Open Source: Whiter Teeth, Fresher Breath?
Some years ago, when open source was the fairly-long-haired hairshirt scruffy shorts-wearing barbarian at the gate, there was real sturm-und-drang around droll, berkeley-esque phrases like “copy-left” and “viral licensing”, enough to make some people wonder if these open source types used deodorant. And the RIAA, god bless ’em, was running around suing high school students and other customers who had the temerity to take a different view of the traditional marriage of digital content and intellectual property rights.
Well, you’d think we’re over most of that. First, I know a good number of open-source developers, and they use deodorant as often as anyone else (more personal hygiene tips below). On the intellectual property front, it’s still a little wild, but I think there’s a lot of sanity in the emergence of the Apache licensing model after GPL.
But then here we are this week with two legacies of that era, and some even goofier ones that preceded it, popping up: First, the love-your-lawyers-not-your-customers ethos popped in a story from The Guardian:
It turns out that the International Intellectual Property Alliance, an umbrella group for organisations including the MPAA and RIAA, has requested with the US Trade Representative to consider countries like Indonesia, Brazil and India for its “Special 301 watchlist” because they use open source software.
Having grown up in and around Washington DC, I know that sometimes political truth is stranger than fiction. But with media empires going down in the flames of new, cheaper technologies, it seems there’s always enough money for some litigation and lobbying rather than trying to figure out what’s new and how to prosper from it. Are these the same forces that give the US such advantages in mobile telephony, healthcare, and internet access (not)?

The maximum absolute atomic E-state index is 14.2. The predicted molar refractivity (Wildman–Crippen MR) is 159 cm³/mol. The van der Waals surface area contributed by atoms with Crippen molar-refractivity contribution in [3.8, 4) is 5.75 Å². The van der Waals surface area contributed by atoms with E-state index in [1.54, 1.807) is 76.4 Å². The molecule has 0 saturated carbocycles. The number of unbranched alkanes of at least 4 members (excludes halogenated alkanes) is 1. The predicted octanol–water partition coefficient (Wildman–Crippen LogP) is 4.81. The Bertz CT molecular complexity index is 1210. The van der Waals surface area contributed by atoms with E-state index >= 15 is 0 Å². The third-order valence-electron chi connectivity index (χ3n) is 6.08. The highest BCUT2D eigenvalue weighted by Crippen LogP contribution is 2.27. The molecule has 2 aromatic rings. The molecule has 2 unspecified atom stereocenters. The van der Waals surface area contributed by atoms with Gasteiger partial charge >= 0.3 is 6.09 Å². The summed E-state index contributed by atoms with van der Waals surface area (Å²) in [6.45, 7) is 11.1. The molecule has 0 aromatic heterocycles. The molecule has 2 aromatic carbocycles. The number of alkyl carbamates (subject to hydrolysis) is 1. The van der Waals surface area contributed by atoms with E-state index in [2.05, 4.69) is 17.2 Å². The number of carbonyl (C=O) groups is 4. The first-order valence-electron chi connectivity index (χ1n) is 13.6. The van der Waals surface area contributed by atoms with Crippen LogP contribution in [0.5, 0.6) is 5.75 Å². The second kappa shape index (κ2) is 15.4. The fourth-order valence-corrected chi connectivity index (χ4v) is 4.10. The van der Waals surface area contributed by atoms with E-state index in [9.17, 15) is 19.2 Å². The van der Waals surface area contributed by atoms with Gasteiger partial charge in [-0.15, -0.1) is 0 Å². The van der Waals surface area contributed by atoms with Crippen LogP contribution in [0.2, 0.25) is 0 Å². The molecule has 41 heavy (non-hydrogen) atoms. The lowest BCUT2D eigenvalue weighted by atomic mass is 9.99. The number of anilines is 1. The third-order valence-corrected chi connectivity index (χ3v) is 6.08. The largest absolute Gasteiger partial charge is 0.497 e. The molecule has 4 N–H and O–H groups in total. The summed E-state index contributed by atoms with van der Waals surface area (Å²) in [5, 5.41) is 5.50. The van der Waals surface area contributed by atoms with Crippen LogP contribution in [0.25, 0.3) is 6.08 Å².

And here’s another blast from the past: open source is free lunch, therefore it’s easy, and anyone who work or invests in it is destined for easy nirvana. Which in fact is all we say and do in open source marketing, right? Or at least so says my blogging role-model Steve Arnold:
The use of the phrases “open source” and “support standards” sounds pretty good. Get the software into the company. When the organization’s boss figures out that the existing tech staff cannot make the open source software work as everyone believed it would, then the consulting engineers are ready to pounce.
Wait a minute: where exactly does open source lay a unique claim to getting the software the door, fooling management, and sneaking in consulting when the situation gets desparate? Anyone out there every install SAP, or Oracle, or deploy any other ambitious commercial enterprise software package, without a lick of service or support? Steve, you protest too much.
I’ve met my share of these “organization bosses”, and they usually got their jobs by figuring out that it technology alone can’t save anyone the hard work of sweating the details of ambitious, differentiated software app development. Why is it hard? Because you’re building a system that does what none of your competitors’ systems can do, so you can beat them in the marketplace. If it was easy, it’d be done already.
In fact, the “spaghetti code” that Arnold frets will uniquely undermine open source projects is how commercial software vendors make money: controlling access to the source code, changes to the code, consultants on the code, and deployment of the code.
What open source does do is make it easier for innovation to gravitate to an accessible, flexible code base. It makes it easier for new ideas to percolate into that code base following rigorous peer review. Transparency can abet performance tuning and optimization. And vendors who have complementary technologies, whether open or proprietary, can tap into its broad base for innovations and open up new market opportunities, where experts in a particular function haven’t gone the open source route. Seems it’s easier to integrate with an open technology than between two closed, commercial technologies. And since ambitious software will require expertise, why pay for vendor help twice — once for a license, and once for the expertise to use it?
So, open source doesn’t, in one swell foop, make differentiated enterprise software development a breathlessly trivial exercise. It doesn’t white your teeth or freshen your breath, either. But you can use it to build damned good software, and with some help, damned good search applications.
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